Swedish trio to develop methanol dual-fuel conversion kits for diesel engines
Marine design and engine developer ScandiNAOS AB, Chalmers University of Technology and the Swedish Maritime Administration (SMA) have launched a project to develop dual-fuel kits for the conversion of new and existing diesel engines to methanol operation.
As informed, the project will see ScandiNAOS develop and implement a dual-fuel kit in a pilot boat owned and operated by the SMA.
The kit will be generic and capable for retrofit to a large range of existing diesel engines of different brands. It will target engines up to 1000 kW and will accelerate the transition to low-emission fuel and sustainable operations for marine and industrial applications.
The adoption of dual-fuel kits will enable the conversion of more ships and boats more quickly, since a conversion kit can be cost-efficiently applied to existing engines while maintaining the fuel flexibility to run on either methanol, MGO or HVO, according to the partners.
The project has a 24-month duration and a budget of SEK 8,6 million ($827,000) with 50% funding by the Swedish program for Strategic Vehicle Research and Innovation, (FFI). Methanol producer Proman AG and the Methanol Institute are providing industry funding.
“We are pleased to support this important initiative, which will enable the use of methanol as a cleaner alternative fuel for a broad range of vessel classes. This project means that methanol could be used to affordably reduce air pollution and greenhouse gas emissions across ports and inland waterways in the near-term,” Peter Schild, Managing Director Sustainability, Proman, said.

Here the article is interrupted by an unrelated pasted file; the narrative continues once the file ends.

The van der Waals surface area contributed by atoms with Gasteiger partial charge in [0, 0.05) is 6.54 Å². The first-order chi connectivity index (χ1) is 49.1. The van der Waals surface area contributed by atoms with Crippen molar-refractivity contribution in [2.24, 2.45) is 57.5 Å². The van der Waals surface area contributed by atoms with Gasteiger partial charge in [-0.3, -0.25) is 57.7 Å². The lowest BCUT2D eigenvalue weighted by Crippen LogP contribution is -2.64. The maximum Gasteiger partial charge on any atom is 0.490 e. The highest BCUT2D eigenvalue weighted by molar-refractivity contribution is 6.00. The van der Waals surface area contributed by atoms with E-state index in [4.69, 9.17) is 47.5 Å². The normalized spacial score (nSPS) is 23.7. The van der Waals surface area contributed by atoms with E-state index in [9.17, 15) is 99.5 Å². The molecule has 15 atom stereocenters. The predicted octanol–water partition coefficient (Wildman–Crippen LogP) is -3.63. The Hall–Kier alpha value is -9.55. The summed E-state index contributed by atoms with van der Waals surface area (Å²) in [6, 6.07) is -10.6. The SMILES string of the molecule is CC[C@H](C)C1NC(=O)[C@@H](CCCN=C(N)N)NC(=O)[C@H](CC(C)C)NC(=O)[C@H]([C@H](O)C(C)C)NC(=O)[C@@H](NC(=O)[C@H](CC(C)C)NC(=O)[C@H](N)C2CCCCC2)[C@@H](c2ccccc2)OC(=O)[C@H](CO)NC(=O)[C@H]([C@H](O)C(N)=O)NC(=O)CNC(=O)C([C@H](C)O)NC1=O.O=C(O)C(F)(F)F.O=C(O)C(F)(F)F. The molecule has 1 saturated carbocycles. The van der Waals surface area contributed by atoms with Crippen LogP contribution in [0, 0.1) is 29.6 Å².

The pilot boat is expected to be ready for field trials in Q3 2023, a process which will go on for 9 to 12 months during which the dual-fuel kit will be tuned and optimised based on operational experience and from the results of the research and laboratory tests carried out by Chalmers University.
The SMA already operates a methanol-powered pilot boat equipped with a single fuel compression ignited methanol engine which completed successful trials in December 2021, a conversion supported by the FASTWATER consortium program.
The SMA has a target to remove fossil fuels from its fleet by 2045.
Methanol as a fuel for combustion engines provides a number of opportunities for engine optimisation.
The key benefits of methanol include its density, which doesn’t affect the load capacity of ships, the fact that it is relatively safe to bunker, and that it has an attractive price. It is believed that methanol can reduce sulfur oxides by 99%, nitrogen oxides by 80%, and carbon emissions by 25% compared to the conventional fuel.
Ordering of around 40 methanol-powred ships over the past 12 months compared to just a handful in the year before shows quite a dramatic change in this space,